Why We Can’t Deliver Drugs to the Brain

This is Elise. She suffers from a brain tumor,
which causes blurred vision and confusion. But when doctors try and treat brain cancers
and other disorders, the brain blocks roughly 95% of medicine taken orally or intravenously. That’s a problem! So what is going on inside
your brain? And why is it just ignoring medicine? In your body, you have (on average) 5 litres
of blood that travels through 96,000 kilometres of blood vessels every day and it’s full
of different types of cells, nutrients, hormones, and gases. In their journey, they travel to your brain
and come face to face with the Blood Brain Barrier. It’s what’s stopping that 95%
of medicine getting in – it’s tough! It controls what is and what is not allowed
to leave your blood supply and enter your brain. The Blood Brain Barrier is made up of endothelial
cells and other specialised cells. The endothelial cells form tight junctions, like small gates,
between each other to restrict the transport of substances that can pass through. The barrier needs to recognize the substance
before letting it in. Luckily, iron and nutrients like glucose have
a way of getting through. They’re both recognized by specialized proteins on the surface of
the cells. When glucose or iron bind to these proteins,
they get shuttled through the gatekeeper cells and into the brain. But when the majority of medicines try to
get through, they get rejected! The gatekeeper cells treat them like blood-borne
pathogens or toxins. It’s like a paradox of our biology: The
blood brain barrier protects your brain from harm, but it’s also keeps out medicine when
people need it the most. And this is where the scientists step in – to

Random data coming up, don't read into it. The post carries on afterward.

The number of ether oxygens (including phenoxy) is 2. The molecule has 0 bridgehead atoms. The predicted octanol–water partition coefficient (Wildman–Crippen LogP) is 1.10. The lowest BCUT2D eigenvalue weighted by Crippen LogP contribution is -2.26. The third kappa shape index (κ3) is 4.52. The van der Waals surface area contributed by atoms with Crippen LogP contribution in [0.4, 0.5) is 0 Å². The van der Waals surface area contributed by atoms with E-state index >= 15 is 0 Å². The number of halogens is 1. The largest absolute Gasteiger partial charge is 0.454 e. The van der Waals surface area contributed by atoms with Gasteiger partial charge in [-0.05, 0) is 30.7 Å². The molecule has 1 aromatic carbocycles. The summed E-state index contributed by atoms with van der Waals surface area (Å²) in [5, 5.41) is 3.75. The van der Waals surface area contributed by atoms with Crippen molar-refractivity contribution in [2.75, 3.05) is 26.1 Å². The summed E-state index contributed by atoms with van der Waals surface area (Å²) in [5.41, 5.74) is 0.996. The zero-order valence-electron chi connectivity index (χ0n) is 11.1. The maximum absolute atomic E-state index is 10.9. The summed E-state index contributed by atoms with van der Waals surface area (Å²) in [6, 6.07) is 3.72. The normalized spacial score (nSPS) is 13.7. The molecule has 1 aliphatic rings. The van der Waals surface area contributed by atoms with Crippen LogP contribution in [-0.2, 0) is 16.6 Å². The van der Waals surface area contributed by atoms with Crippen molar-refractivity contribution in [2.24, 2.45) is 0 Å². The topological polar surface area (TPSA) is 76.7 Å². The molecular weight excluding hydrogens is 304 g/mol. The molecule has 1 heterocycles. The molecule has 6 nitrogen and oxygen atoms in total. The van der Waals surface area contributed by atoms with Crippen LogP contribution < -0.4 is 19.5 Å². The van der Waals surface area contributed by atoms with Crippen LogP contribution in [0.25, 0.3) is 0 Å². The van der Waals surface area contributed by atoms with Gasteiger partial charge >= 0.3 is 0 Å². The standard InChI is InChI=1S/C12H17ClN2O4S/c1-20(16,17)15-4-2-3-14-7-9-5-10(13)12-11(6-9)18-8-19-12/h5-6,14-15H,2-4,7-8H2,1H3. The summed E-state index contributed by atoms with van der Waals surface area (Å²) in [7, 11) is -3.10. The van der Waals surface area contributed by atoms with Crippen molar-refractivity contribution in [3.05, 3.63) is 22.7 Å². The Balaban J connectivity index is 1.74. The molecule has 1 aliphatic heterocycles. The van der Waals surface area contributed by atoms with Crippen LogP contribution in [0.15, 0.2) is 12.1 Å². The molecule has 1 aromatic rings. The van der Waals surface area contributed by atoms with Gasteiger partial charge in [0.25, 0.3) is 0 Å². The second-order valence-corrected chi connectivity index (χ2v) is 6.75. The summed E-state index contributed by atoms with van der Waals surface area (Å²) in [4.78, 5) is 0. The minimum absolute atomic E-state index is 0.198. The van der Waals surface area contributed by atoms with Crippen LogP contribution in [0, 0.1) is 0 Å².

try and sneak medicine into your brain. One way is to disguise medicine as substances
the barrier does let through. Some scientists package medicine in nanoparticles
coated in proteins that look similar to the iron-carrying protein; in the hope it’ll
“trick” the gatekeeper cells to bind with it and let the nanoparticle into the brain,
just like they let in iron. Similarly, other scientists engineer harmless
viruses, hijacking their natural ability to enter cells. And they work as delivery vehicles
to transport medicine across the barrier. And more scientists are trying to push through
the barrier, by using magnetic nanoparticles to heat up and open the gate. Or, tiny bubbles to force it open. Seeing if these tiny bubbles can help deliver
a chemotherapy drug across the barrier is being tested right now to treat brain tumors. And as scientists continue to come up with
clever ways of getting medicine into the brain, there will be many more trials to come. Elise
and other patients suffering from brain disorders will hopefully have better treatment options
to choose from. And that’s what I would call a breakthrough!


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